Investing PI 4

Investing PI 4 - higher tendancy to keep their money in...

Info iconThis preview shows page 1. Sign up to view the full content.

View Full Document Right Arrow Icon
A house-money effect is where individuals are willing to take more risk if the money is won. The snakebite (or risk aversion) effect is when an individual loses, they are less likely to continue to take the risk. Attempting to break even is dominant compared to the snakebite effect. People will be more prone to accept a double or nothing to attempt to gain their losses back even if the odds are not fair. This effect is a result of both the house-money and snakebite effect, if people are up, they will be more likely to take higher risks since they see it as the house's money and losers will take higher risks to earn it back since they don't have much more to lose. Overall, winners will take higher risks than losers will. Another effect that alter peoples' decision is the endowment effect. People who own something want to keep it rather than part with it but if they do part they want more for their possessions to compensate for the pain of parting with it but experienced dealers seem to suffer less from the effect. Also known as the status quo, people will have a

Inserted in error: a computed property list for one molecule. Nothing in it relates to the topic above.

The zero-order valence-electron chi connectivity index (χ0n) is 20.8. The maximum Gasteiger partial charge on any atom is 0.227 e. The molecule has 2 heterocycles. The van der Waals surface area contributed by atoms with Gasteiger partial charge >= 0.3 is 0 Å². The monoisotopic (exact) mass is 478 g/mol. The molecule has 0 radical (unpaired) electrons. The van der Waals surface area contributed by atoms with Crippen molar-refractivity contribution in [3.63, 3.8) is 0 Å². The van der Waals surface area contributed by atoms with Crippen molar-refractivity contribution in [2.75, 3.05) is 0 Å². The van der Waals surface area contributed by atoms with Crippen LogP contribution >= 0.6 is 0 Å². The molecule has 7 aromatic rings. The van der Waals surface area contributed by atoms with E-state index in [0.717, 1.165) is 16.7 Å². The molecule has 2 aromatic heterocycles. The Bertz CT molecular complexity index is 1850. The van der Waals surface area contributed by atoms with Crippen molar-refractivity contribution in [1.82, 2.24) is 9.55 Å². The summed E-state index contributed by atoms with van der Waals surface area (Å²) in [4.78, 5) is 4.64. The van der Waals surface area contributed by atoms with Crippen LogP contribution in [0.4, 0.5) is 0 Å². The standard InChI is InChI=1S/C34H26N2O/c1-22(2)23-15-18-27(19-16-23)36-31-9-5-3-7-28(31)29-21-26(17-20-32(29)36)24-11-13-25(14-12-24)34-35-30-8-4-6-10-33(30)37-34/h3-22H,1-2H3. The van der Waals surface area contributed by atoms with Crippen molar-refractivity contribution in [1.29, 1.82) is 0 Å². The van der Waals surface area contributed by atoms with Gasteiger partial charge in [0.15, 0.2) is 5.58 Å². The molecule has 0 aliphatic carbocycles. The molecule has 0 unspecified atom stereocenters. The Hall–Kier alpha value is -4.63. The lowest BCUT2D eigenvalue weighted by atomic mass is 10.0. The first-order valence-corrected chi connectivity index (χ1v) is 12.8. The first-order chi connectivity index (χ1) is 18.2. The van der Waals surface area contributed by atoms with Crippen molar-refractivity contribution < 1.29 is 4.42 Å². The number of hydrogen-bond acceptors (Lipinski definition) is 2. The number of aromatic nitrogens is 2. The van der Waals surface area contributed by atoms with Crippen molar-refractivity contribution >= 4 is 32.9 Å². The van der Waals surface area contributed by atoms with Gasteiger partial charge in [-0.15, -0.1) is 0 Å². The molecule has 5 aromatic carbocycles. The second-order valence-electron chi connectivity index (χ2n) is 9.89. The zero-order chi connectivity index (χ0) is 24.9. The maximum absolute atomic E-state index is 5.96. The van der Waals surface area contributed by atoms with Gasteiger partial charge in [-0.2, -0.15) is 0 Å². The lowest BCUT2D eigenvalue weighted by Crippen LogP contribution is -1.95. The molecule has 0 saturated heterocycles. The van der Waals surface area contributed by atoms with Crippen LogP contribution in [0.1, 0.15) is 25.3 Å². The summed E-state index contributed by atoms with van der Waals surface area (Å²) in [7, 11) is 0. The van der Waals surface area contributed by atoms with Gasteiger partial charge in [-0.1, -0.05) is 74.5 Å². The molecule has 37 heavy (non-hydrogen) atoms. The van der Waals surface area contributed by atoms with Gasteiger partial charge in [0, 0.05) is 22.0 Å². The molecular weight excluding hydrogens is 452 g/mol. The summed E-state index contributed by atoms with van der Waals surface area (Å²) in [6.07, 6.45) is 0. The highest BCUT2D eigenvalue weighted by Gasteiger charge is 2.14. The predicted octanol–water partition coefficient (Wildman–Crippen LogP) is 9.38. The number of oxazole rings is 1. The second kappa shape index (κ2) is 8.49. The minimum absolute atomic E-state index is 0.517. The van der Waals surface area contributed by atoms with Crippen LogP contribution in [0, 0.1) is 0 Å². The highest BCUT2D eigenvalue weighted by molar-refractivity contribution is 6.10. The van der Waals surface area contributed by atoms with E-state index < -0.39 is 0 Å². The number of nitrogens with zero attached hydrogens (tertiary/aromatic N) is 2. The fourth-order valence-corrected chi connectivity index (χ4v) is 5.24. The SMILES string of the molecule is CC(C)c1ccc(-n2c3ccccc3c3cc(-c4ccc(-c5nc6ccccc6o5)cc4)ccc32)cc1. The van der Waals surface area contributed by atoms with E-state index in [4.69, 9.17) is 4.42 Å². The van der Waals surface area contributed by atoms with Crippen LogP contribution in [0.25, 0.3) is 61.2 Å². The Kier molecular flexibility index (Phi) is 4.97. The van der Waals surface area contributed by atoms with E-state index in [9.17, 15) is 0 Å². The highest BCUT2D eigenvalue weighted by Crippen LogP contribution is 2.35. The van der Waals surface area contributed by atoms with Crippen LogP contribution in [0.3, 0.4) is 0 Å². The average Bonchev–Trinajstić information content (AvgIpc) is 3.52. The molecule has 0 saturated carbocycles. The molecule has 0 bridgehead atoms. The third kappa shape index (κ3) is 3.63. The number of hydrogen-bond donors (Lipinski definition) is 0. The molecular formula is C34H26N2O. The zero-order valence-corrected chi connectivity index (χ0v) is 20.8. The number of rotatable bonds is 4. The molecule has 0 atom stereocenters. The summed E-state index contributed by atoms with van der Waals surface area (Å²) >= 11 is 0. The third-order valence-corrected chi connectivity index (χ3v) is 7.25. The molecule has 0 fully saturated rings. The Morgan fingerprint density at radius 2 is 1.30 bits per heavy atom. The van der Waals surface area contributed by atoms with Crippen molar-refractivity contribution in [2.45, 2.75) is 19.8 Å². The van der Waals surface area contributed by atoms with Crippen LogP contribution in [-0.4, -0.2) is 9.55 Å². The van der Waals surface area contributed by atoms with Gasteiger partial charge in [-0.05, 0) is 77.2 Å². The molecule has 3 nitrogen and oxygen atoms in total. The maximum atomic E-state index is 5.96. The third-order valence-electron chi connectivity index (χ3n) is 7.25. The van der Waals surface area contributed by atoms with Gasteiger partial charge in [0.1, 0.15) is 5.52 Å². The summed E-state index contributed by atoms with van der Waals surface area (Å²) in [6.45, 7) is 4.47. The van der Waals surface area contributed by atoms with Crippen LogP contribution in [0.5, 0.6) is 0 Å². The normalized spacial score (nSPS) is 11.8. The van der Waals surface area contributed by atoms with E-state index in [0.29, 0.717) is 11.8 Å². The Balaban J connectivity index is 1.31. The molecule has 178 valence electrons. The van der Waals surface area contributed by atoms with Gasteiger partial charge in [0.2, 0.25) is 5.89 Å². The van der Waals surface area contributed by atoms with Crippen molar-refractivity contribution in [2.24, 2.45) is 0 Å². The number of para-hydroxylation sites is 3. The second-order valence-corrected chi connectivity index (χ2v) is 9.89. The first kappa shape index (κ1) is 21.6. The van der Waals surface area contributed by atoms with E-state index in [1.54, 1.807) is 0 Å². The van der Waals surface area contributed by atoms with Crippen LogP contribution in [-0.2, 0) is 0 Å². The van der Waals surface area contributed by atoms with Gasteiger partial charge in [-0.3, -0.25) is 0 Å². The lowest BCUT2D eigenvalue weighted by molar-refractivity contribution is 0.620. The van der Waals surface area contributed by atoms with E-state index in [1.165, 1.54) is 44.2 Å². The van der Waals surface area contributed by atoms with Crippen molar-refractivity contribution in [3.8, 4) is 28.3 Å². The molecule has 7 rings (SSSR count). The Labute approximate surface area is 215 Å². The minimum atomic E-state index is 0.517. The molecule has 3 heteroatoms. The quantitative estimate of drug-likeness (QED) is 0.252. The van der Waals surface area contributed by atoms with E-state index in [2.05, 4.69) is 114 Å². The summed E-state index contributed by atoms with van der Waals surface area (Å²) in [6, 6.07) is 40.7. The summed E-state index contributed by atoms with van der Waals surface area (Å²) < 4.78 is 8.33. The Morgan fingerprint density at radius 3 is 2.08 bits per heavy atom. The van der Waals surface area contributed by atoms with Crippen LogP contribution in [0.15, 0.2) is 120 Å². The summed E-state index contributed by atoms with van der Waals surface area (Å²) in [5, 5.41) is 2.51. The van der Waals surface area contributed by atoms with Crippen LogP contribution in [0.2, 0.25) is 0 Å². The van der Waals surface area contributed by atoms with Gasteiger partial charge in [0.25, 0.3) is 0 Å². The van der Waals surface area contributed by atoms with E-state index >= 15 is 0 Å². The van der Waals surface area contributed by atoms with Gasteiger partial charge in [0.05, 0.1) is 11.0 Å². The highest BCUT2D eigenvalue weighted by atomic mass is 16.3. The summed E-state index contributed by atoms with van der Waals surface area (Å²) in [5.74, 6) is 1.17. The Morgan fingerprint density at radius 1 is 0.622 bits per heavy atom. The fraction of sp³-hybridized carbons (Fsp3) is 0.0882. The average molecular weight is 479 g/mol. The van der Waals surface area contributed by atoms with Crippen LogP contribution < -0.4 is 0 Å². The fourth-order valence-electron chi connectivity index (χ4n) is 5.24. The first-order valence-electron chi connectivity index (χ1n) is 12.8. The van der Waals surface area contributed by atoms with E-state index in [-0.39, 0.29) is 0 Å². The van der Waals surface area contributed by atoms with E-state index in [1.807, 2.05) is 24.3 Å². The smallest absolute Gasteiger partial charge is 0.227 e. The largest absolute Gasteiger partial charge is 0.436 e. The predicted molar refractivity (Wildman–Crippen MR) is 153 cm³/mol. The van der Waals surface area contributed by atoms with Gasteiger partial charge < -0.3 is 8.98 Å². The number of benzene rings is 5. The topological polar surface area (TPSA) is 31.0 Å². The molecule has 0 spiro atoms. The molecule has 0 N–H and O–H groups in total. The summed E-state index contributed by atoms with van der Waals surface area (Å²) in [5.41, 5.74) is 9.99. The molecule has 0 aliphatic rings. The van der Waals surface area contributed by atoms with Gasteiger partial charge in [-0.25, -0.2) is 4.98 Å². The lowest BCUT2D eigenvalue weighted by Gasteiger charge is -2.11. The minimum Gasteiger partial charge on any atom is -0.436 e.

Background image of page 1
This is the end of the preview. Sign up to access the rest of the document.

Unformatted text preview: higher tendancy to keep their money in what they own rather than change it, even if the risk is not suitable for the person. In example, someone who receives a bonus will be more likely to put it in the stock market compared to someone who receives the same amount of money from an inheritance will put it in a bond. Also, if the decision becomes too difficult they will likely keep it where it is, the status quo. People also have a hard time assessing risk to their true value which could be fatal in their retirement. Memory plays a part in investing, good and bad times will be overhyped and will lead one to avoid or invest more in similar situations. Immediate drastic changes will stick more than gradual yet larger changes. Cognitive dissonance is when the brain blocks out a contradicotry though to maintain an individual's self-image. People tend to think they performed better than they actually did as a result....
View Full Document

{[ snackBarMessage ]}

Ask a homework question - tutors are online